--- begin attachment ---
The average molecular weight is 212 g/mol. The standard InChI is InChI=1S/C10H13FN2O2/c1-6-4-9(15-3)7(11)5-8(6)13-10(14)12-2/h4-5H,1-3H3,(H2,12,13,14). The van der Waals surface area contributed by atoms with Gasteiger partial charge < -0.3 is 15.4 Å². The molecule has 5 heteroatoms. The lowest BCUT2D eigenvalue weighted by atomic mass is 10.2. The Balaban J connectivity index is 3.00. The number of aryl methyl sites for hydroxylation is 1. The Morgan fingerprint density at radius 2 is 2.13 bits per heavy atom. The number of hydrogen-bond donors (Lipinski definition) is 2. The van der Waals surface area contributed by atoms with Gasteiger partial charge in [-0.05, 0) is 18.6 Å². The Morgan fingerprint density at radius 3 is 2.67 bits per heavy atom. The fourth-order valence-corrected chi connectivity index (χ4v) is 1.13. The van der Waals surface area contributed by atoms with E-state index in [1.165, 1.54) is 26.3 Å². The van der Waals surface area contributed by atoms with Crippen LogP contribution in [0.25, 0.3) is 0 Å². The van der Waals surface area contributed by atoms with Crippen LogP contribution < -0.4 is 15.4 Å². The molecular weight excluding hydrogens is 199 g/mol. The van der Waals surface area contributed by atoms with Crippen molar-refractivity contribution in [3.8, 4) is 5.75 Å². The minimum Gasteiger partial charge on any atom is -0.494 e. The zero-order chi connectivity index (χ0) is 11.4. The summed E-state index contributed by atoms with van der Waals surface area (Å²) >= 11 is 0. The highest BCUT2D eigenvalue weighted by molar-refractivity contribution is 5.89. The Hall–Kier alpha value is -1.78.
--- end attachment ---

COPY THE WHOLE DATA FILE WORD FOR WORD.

The average molecular weight is 212 g/mol. The standard InChI is InChI=1S/C10H13FN2O2/c1-6-4-9(15-3)7(11)5-8(6)13-10(14)12-2/h4-5H,1-3H3,(H2,12,13,14). The van der Waals surface area contributed by atoms with Gasteiger partial charge < -0.3 is 15.4 Å². The molecule has 5 heteroatoms. The lowest BCUT2D eigenvalue weighted by atomic mass is 10.2. The Balaban J connectivity index is 3.00. The number of aryl methyl sites for hydroxylation is 1. The Morgan fingerprint density at radius 2 is 2.13 bits per heavy atom. The number of hydrogen-bond donors (Lipinski definition) is 2. The van der Waals surface area contributed by atoms with Gasteiger partial charge in [-0.05, 0) is 18.6 Å². The Morgan fingerprint density at radius 3 is 2.67 bits per heavy atom. The fourth-order valence-corrected chi connectivity index (χ4v) is 1.13. The van der Waals surface area contributed by atoms with E-state index in [1.165, 1.54) is 26.3 Å². The van der Waals surface area contributed by atoms with Crippen LogP contribution in [0.25, 0.3) is 0 Å². The van der Waals surface area contributed by atoms with Crippen LogP contribution < -0.4 is 15.4 Å². The molecular weight excluding hydrogens is 199 g/mol. The van der Waals surface area contributed by atoms with Crippen molar-refractivity contribution in [3.8, 4) is 5.75 Å². The minimum Gasteiger partial charge on any atom is -0.494 e. The zero-order chi connectivity index (χ0) is 11.4. The summed E-state index contributed by atoms with van der Waals surface area (Å²) >= 11 is 0. The highest BCUT2D eigenvalue weighted by molar-refractivity contribution is 5.89. The Hall–Kier alpha value is -1.78.